‘Stories of migrants since 1960s to be traced’
1st March 2010
Fifty years after the Sikh immigrants arrived in Kent, celebrations are being organised to commemorate the event. The largest group of migrants is in Gravesham, and they are the second largest number of Sikh residents in the South East.
To celebrate the story of their migration and settlement the Sikhs are organising an exhibition. It is being held with the aid of a grant of £36,900 from the Heritage Lottery Fund. Using the cash, the North West Kent Racial Equality Council will create a book, website and exhibition tracing the stories of the migrants back to the 1960s.
The migrants’ working, lives, cultural and sporting activities and places of worship will be revealed in the exhibition, along with memories of their earlier lives in India, Pakistan and Bangladesh.
Volunteers and members of the Gravesham Historical Society and Kent County Library Service will gather information from members of the older generation to find out what it was like to be a migrant in the 1960s.
Information and research will be used to create an exhibition, community events and school workshop sessions. It will then be left in the care of Gravesham Library to assist in future projects.
Special celebrations about Sikh migrants, one for schools and one for the community, will be held at the Gravesham Civic Centre to coincide with Black History Month in October.
Stuart McLeod, regional head of the Heritage Lottery Fund, said that it was an important project for the borough. He added Gravesham was a priority development area. It was an excellent example of a project that filled gaps in the social history of a particular community that had settled and made a contribution for some 50 years.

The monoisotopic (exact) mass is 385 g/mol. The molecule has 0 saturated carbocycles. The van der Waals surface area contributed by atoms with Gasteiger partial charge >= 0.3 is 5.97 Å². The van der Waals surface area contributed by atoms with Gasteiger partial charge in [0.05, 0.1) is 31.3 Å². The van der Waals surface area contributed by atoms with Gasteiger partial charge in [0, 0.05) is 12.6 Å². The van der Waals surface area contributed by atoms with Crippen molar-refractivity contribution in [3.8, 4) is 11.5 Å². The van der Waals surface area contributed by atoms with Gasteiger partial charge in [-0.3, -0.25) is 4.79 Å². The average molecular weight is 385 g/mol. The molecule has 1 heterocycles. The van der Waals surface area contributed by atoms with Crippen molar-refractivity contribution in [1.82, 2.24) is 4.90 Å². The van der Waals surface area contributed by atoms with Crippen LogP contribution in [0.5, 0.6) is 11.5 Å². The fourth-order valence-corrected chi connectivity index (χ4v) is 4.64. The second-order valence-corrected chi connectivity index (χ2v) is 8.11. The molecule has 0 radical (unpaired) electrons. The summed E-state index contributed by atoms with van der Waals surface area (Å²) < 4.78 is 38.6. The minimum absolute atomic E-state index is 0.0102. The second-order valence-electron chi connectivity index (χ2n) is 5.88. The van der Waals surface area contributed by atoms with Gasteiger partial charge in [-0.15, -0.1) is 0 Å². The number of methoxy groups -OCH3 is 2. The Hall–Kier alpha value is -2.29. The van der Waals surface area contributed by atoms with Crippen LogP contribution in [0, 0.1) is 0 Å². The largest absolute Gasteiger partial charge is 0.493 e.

The Sikh immigrants arrived in Kent 50 years ago after travelling from their homes on the subcontinent to find work. They came all the way from India, Pakistan and Bangladesh. Among them some were already skilled craftsmen or farmers looking to earn a British wage to support their families at home. Others were students hoping to further their education.
The Assistant Director of the North West Kent Racial Equality Council, Gurvinda Sandher, – which works to stamp out discrimination – expressed his excitement about the project. He said there was an important story to tell about the early migrants from the Indian subcontinent that arrived in Gravesham.
He asserted that these migrants have made such an important contribution to the area over the past four decades economically, socially and culturally, but it is important to learn how their story started when they first arrived.
The importance of the Sikh community was cemented in July, last year, when a spectacular temple, costing £12.5 million, opened its doors for worship.The Guru Nanak Darbar Gurdwara is one of the largest of its kind outside of India and has attracted many visitors to Gravesend since work began in 2002.
It can house 1,200 worshippers and forms part of a larger complex containing educational facilities, sports pitches and a library.